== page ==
Presidents share goals for faculty, staff organizations
De Santis: Senate is faculty agent
|Ed De Santis teaches in Honors.
Ed De Santis, faculty in University Honors, is the new Faculty Senate president. Bringing more than 30 years of UNM experience and energy to the position, De Santis is aware of the changes and challenges that lie ahead.
“Through it all, we cannot forget who and what we are. I hope to leave a unified and stronger senate to my successor,” he said.
“The university is its people,” De Santis said, “While the university as such is not a democracy, it is built on a democratic ethos which safeguards the rights of its members and values their contributions.”
|The UNM Staff Council meets Tuesday, Sept. 21 from 1-3 p.m., Hokona Hall Theatre, 277-1532.
UNM Faculty Senate meets Tuesday, Sept. 28 at 3 p.m., Scholes Hall, Roberts Room, 277-4664.
Speaking of the centrality of the faculty, he said, “It is the leadership and authority of the faculty as a whole that distinguish a public university from any other kind of institution,” he said. He added that the senate is “the agent of the university faculty” and has its authority from the faculty as a whole. “This is a constitutional principle of the university’s governance,” he said.
At a recent senate retreat many senators expressed concern about low faculty morale. Some thought they weren’t being heard, he said. “The senate seeks to broaden the conversation about every important issue throughout campus.”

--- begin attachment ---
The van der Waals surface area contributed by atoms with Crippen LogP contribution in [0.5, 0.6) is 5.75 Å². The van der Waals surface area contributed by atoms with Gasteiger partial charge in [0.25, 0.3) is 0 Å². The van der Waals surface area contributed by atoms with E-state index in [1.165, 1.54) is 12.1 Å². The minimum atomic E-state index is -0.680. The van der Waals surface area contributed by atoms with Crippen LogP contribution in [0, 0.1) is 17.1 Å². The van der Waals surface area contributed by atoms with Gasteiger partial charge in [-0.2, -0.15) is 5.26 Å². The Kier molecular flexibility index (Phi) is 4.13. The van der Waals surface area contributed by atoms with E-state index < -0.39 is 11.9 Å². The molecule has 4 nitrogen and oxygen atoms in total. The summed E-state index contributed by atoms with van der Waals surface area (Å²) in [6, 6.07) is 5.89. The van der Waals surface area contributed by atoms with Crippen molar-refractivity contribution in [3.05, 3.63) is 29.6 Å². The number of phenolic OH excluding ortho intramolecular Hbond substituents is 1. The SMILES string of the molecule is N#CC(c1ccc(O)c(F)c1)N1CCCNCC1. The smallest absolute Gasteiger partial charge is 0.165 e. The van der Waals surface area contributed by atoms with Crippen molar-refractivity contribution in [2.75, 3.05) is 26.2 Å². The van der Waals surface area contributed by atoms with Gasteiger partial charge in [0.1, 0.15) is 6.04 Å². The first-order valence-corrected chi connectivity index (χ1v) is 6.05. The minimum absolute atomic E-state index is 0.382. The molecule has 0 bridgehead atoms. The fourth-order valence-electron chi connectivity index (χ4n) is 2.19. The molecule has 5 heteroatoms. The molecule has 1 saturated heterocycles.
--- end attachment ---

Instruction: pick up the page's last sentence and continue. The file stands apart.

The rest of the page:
Senators have a “strategic role” in initiating debate within their own departments and colleges, he said. Through standing committees and the Operations Committee, the senate has numerous opportunities to bring together professors from main, north and branch campuses into a university-wide dialog on revitalizing the infrastructure of the university, he said.
“It is not only in the classroom and laboratory that professors have influence. Everything that happens within and to the university should catch the attention of the faculty,” he said.
De Santis lauded the efforts of UNM administration to reach out to faculty. He added that the budget summit was not only a success, but “a high point of President Caldera’s first year in office.”
De Santis noted UNM’s growth potential. “It will grow and reflect a certain entrepreneurial tilt. But our primary responsibility is still education in its fullest sense.”
One of De Santis’ personal goals is to enrich the experience of the faculty. “I want to see friendship and solidarity develop through common cause. I want the faculty experiences to be humanly and professionally rewarding, and even joyous,” he said. “Who knows? It could transform the campus.”
Borbas brings worldview to council
|Steve Borbas, Facility Planning, is a known artist and teaches at UNM in architecture and planning.
The artist signature Steve Borbas uses for his watercolor vignettes reveals much about his roots and the way he leads his life.
On the colorful piece outside his office, the Hungarian phrase “New Kaland” – translated “New Adventure” – precedes his surname.